Making PlusToo run really fast (like 14x faster)
I decided to work a bit on the PlusToo code again after about a year since the Pepino LX25 version with SCSI disk support was released (see http://www.saanlima.com/pepino/index.php?title=Pepino_PlusToo).
What prompted this was something I read about the TG68K code and how fast it can run so this made me think about running the PlusToo faster than the original 8 MHz clock. The idea I got was to bump up the CPU clock speed from 8 MHz to 32 MHz, which should be no problem for the TG68K, and the SRAM on Pepino has 10 ns access time so it should also be able to get a speed-up to a 32 MHz access cycle.
Snake game on Pepino
This is a port of the Snake game first posted at http://www.instructables.com/id/Snake-on-an-FPGA-Verilog/ to Pep
Pepino is an entry-level FPGA development board based on Xilinx Spartan-6 FPGA. Unlike most other entry-level FPGA boards, Pepino includes a set of features typically needed in order to implement computing and gaming platforms (like fast/wide SRAM, PS/2 keyboard and mouse connectors, VGA connector, sd-card socket and dual-channel audio connector etc.) that makes it an ideal platform for developing new processor and system architectures, retro-computing systems and game console emulation, as well as for general-purpose FPGA development projects.
Macintosh Plus project update
The project is now updated with SCSI disk support via the sd card socket and turbo mode (2x faster).
Here it's shown with a 128MB disk mounted:
Macintosh Plus clone running on Pipistrello
I have been working on porting the Plus Too code from Big Mess o' Wires to Pipistrello. This code base have been dormant for a while but recently the folks at MiST picked it up and added more features like keyboard and sound support etc. This is definitely work in progress but I got it to boot to the desktop with working mouse, keyboard and sound. The image data for the 400 K system disk is stored in flash memory after the bit file and is transferred to RAM at boot time. Video is via DVI.
Pipistrello in Xilinx Xcell daily blog
Oberon article in Xilinx xcell journal
Interesting article in Xilinx Xcell Journal:
800x480 TFT display on Pipistrello
Adafruit 5" 800x480 TFT panel running on Pipistrello in 24-bit RGB mode.
HDMI audio and video for game console
Interesting project that feeds audio and video via an FPGA to a HDMI monitor.
Pipistrello "POC" project
Pipistrello user joco (Jozsef Laslo) have been working on an interesting Microblaze_mcs system he calls Pipistrello "POC" (Proof Of Concept).
"This project implements a micro-machine entirely in an FPGA, using Pipistrello LX45. The aim of this project was to use the available resources of the Pipistrello board such as
- DDR memory as frame buffer
- SD-CARD socket, accessing the filesystem on SD/MMC cards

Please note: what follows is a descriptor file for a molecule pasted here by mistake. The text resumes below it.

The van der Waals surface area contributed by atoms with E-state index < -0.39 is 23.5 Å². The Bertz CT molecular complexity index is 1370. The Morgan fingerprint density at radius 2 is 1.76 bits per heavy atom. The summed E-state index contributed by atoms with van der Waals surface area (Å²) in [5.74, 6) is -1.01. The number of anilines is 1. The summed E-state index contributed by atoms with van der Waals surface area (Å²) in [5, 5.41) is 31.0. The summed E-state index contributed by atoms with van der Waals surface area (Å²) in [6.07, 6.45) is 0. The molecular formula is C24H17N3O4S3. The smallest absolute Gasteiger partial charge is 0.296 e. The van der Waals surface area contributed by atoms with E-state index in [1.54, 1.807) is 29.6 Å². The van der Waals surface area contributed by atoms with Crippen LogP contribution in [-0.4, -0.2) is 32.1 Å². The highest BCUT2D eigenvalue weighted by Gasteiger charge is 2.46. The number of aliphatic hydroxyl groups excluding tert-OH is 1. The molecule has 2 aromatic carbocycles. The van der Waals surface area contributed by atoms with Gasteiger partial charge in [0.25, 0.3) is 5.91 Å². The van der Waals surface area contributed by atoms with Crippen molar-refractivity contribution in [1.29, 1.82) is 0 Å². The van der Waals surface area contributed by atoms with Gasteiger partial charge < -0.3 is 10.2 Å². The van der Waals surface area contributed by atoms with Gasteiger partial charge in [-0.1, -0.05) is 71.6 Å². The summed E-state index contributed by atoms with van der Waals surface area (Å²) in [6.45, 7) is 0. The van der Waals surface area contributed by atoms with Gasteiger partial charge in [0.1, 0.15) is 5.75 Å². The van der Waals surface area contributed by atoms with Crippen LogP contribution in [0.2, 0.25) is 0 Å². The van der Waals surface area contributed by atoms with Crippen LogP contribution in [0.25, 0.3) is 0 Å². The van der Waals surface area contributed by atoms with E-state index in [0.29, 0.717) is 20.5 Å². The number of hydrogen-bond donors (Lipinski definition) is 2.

- HDMI(DVI) video output (reading pixels from the DDR frame buffer)
- Connecting basic peripherals, like PS/2 keyboard
- Implementing an embedded CPU for controlling the system
This is a Proof Of Concept project. I did not want to optimize it for speed or fpga room, I just wanted to make it work and keep is as simple as possible. So it should considered as a basement for something more complex solutions. I used a lots of existing resources to build the system. I kept all the copyright messages and credentials in the original source codes, so I do not claim anything here to be my own work, apart from putting all pieces together. "
Gameduino ported to Pipistrello
Gameduini is a really cool project by James Bowman. Originally it was a add-on shield for an Arduino board that implemented a sprite engine and much more, while the Arduino board did all the computing and sending commands to the Gameduino shield via a SPI interface.
For more info see this link to the Gameduino page: http://excamera.com/sphinx/gameduino/ with cool pictures and a complete description of the system
The port to Pipistrello involves expanding the code by adding two more blocks so it's basically now made up of three blocks:
* Original Gameduino block (no functional changes, just some code cleanup)
* VGA-to-DVI converter to send out the display via HDMI to a DVI monitor instead of VGA
* Microblaze_mcs system running at 100 MHz with added hardware I/O modules (SPI, timer, DIO, UARTs etc.) replacing the Arduino board
GUI front-end to fpgaprog
A new tool for downloading bit files to Pipistrello is now available. Below are links to source code and binary (windows and linux) of a modified version of miniSProg from Scarab Hardware.
The main difference from the original version is that this version uses fpgaprog instead if xc3sprog and have added buttons for writing to flash and verifying flash.
Oberon system on Pipistrello
"Project Oberon is a design for a complete computer system. Its simplicity and clarity enables a single person to know and implement the entire system, while still providing enough power to make it useful and usable in a production environment."
For more info about Oberon see this link: http://www.projectoberon.com/
The problem implementing the Oberon system on a general purpose FPGA board like Pipistrello is that it's designed for a memory system using fast (10ns) 32-bit wide 1 MB SRAM. My first thought was to write a caching memory controller and use LPDDR as memory but the complexity of that code would be in stark contrast to the simplicity of the Oberon code so I decided to abandon that plan and instead design a simple SRAM add-on board for Pipistrello that can hold up to 2 MB of 10ns 32-bit wide SRAM and two PS/2 connectors for keyboard and mouse. The rest of the system is basically covered by the on-board I/O (video via HDMI, sd-card using the micro-sd socket) so I could use all 48 pins in the wing connectors for the SRAM board.